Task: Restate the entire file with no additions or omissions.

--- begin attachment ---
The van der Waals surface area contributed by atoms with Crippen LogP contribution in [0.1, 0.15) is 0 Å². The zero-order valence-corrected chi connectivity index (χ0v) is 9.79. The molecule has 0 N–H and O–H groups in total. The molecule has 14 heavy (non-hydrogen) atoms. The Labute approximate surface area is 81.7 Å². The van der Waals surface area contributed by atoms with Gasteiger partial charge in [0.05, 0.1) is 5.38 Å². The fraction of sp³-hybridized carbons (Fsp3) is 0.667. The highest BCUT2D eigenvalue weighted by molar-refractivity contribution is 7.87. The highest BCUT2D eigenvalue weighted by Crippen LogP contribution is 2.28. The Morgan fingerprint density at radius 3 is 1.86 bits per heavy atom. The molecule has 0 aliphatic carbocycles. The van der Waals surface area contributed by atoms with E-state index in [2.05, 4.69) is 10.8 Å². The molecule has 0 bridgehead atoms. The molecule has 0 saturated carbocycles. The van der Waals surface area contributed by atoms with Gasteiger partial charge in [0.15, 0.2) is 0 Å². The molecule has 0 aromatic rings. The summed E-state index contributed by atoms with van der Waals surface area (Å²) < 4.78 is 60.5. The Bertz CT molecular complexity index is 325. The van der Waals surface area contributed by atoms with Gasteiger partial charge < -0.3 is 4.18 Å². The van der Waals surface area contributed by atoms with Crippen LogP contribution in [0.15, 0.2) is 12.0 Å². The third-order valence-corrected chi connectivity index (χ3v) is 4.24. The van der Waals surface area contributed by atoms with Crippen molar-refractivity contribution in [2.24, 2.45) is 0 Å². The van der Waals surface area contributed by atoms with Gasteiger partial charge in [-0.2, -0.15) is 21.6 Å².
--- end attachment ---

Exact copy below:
The van der Waals surface area contributed by atoms with Crippen LogP contribution in [0.1, 0.15) is 0 Å². The zero-order valence-corrected chi connectivity index (χ0v) is 9.79. The molecule has 0 N–H and O–H groups in total. The molecule has 14 heavy (non-hydrogen) atoms. The Labute approximate surface area is 81.7 Å². The van der Waals surface area contributed by atoms with Gasteiger partial charge in [0.05, 0.1) is 5.38 Å². The fraction of sp³-hybridized carbons (Fsp3) is 0.667. The highest BCUT2D eigenvalue weighted by molar-refractivity contribution is 7.87. The highest BCUT2D eigenvalue weighted by Crippen LogP contribution is 2.28. The Morgan fingerprint density at radius 3 is 1.86 bits per heavy atom. The molecule has 0 aliphatic carbocycles. The van der Waals surface area contributed by atoms with E-state index in [2.05, 4.69) is 10.8 Å². The molecule has 0 bridgehead atoms. The molecule has 0 saturated carbocycles. The van der Waals surface area contributed by atoms with Gasteiger partial charge in [0.15, 0.2) is 0 Å². The molecule has 0 aromatic rings. The summed E-state index contributed by atoms with van der Waals surface area (Å²) < 4.78 is 60.5. The Bertz CT molecular complexity index is 325. The van der Waals surface area contributed by atoms with Gasteiger partial charge < -0.3 is 4.18 Å². The van der Waals surface area contributed by atoms with Crippen LogP contribution in [0.15, 0.2) is 12.0 Å². The third-order valence-corrected chi connectivity index (χ3v) is 4.24. The van der Waals surface area contributed by atoms with Crippen molar-refractivity contribution in [2.24, 2.45) is 0 Å². The van der Waals surface area contributed by atoms with Gasteiger partial charge in [-0.2, -0.15) is 21.6 Å².